I think the sensor was not very accurate, because everyone 30 seconds or so there would be a “skipped” beat. Then at the end of the session it would state “irregular heartbeat detected”, which of course drove up my BP. The stupid thing had no way to turn off (or turn down) the beeper, so I put the machine under pillows and listened to music while taking the readings. The doctors of course said don’t worry about the machine, but it really freaked me out.

So in my case it wasn’t “white coat syndrome”, it was “beeping machine syndrome”.

Are any psychotherapists reading this? Its a whole new list of phobias. Something between white coat hypertension, panic disorder and hypochondria.

I don’t fear the reading, I just fear the inflating of the cuff! I get scared it’s going to keep going and strangle my arm, cut off all the blood till it’s blue, and snap the bone in two. Even when they do it manually it makes me cringe. The one they do in the hospital that inflates automatically every 15 minutes - pure torture! I’d take 1000 needles to avoid having my blood pressure taken. Ok, that’s an exaggeration. But I really hate it!

I think it was 160/95, then it was dropped to 140/90, now it is 120/80. The standards keep getting stricter. The book overtreated discusses this, how when you get into the pre and mild stages the side effects of the drugs are worse than the disease itself.

My BP with no medication when I’m not stressed is about 150/95. With HCTZ that tends to drop it about 10 points.

I also have it. Another term is ‘cuff reactor’. I was extremely nervous in general about doctor’s visits too but it also happened in other situations. In my case, telling my doctor about it really helped things in general. I developed a really counterproductive fear response to somewhat normal situations like being forced to stand in line for an extended period of time, security checkpoints or basically any time I thought that people might be scrutinizing me. It wasn’t just a normal nervous reaction, it was basically seizures. My heart rate would shoot up quite high, my blood pressure would go through the roof, tunnel vision would set in, I had trouble speaking and I couldn’t stand in one place without the real risk of my legs giving out. I was fearless about things other people tend to be afraid of but the fear of fear itself starting feeding back on itself.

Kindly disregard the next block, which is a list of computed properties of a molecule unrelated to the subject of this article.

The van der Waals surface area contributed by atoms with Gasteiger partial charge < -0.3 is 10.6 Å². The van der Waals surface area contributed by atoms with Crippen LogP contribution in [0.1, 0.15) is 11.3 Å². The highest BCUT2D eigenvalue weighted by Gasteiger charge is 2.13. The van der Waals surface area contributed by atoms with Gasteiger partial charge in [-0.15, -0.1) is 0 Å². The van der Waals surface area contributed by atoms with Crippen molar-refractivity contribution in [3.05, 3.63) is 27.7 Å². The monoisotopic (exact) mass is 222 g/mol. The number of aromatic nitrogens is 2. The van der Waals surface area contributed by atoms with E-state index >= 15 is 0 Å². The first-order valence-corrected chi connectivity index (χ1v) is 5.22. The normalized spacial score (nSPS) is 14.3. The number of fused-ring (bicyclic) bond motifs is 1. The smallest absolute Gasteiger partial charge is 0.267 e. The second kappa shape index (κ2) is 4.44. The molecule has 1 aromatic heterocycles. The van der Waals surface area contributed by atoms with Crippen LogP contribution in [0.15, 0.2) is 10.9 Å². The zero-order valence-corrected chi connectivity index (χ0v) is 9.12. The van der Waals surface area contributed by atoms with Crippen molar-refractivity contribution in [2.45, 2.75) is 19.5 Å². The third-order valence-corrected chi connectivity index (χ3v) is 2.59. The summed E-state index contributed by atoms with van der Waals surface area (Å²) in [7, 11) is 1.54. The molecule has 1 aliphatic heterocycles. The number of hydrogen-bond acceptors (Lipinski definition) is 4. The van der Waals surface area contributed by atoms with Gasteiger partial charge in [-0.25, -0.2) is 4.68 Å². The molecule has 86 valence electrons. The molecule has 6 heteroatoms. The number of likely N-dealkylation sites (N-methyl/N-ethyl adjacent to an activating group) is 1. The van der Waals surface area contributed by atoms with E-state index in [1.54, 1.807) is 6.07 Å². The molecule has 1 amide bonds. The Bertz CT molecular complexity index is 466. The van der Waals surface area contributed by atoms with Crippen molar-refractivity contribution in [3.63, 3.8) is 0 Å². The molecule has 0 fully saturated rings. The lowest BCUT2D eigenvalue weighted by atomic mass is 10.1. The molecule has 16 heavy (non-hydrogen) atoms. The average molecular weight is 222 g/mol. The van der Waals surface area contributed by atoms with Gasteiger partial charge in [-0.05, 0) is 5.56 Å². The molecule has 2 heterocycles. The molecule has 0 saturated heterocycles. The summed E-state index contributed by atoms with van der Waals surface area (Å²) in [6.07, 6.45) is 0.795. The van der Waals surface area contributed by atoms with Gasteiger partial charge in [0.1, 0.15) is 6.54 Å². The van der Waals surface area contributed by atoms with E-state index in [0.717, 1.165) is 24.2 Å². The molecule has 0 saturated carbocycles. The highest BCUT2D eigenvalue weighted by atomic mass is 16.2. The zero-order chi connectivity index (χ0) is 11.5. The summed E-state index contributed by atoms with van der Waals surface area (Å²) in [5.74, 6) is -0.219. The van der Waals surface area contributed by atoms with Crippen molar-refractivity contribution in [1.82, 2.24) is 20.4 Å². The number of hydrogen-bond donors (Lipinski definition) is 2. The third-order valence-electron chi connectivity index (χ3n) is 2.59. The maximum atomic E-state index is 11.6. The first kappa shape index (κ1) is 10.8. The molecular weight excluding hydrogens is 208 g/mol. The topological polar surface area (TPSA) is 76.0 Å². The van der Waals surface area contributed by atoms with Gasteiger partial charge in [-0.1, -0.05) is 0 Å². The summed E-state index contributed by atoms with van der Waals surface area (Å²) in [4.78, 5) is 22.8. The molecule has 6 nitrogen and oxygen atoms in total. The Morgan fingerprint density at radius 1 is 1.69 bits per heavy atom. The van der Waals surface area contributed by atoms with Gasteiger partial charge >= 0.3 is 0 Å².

I didn’t mind if the doctor did anything except force me to sit still for even a short period to take blood pressure readings. He finally recognized that I needed a common beta blocker that doesn’t do anything except prevent the adverse adrenaline response that I was having. That has been a cheap but completely effective wonder drug for symptoms I have had for most of my life. I wish he had prescribed it many years ago. I can do anything now without the risk of my heartbeat and blood pressure going off-scale. Sometimes I still feel a very mild increase but it is nothing compared to what used to happen.

Your condition may not be the same but it may be worth asking your doctor about a beta blocker if you find your body producing an overactive stress response to normal situations. They can usually fix that easily and cheaply.

I had a doctor prescribe a beta blocker for BP once. I couldn’t take it because of side effects (but I only tried that one BB, who knows if the others in that class would have that same side effect). However whenever I go into have my BP taken I take a beta blocker an hour or two beforehand so the spike isn’t as severe.

I’ve always understood white coat syndrome to be specific to BP but not necessarily to a doctor’s office. So, some people white coat only in a doctor’s office and their readings at home are fine. Others white coat anytime they take a BP reading, whether in the office or at home. The difference is in the cause. Is your BP high because you are nervous about the doctor/visit? Then it will probably be fine at home or when you are leaving the office. Is your BP high because you are worried about the impact of a high BP reading? Then it will likely always read high.

My story is similar to yours. My BP was always fine, even though hypertension runs in my family. Then, in my early thirties, I got a high reading (140/90). Since then, I’ve been nervous about BP measures. To remedy this, I take my BP every day at home and I use relaxation and visualization techniques to get my focus off of the reading. My home readings are recorded on a phone app so I can show them to my doctor if my readings at the office are high. I still white coat, but it’s less often and less extreme.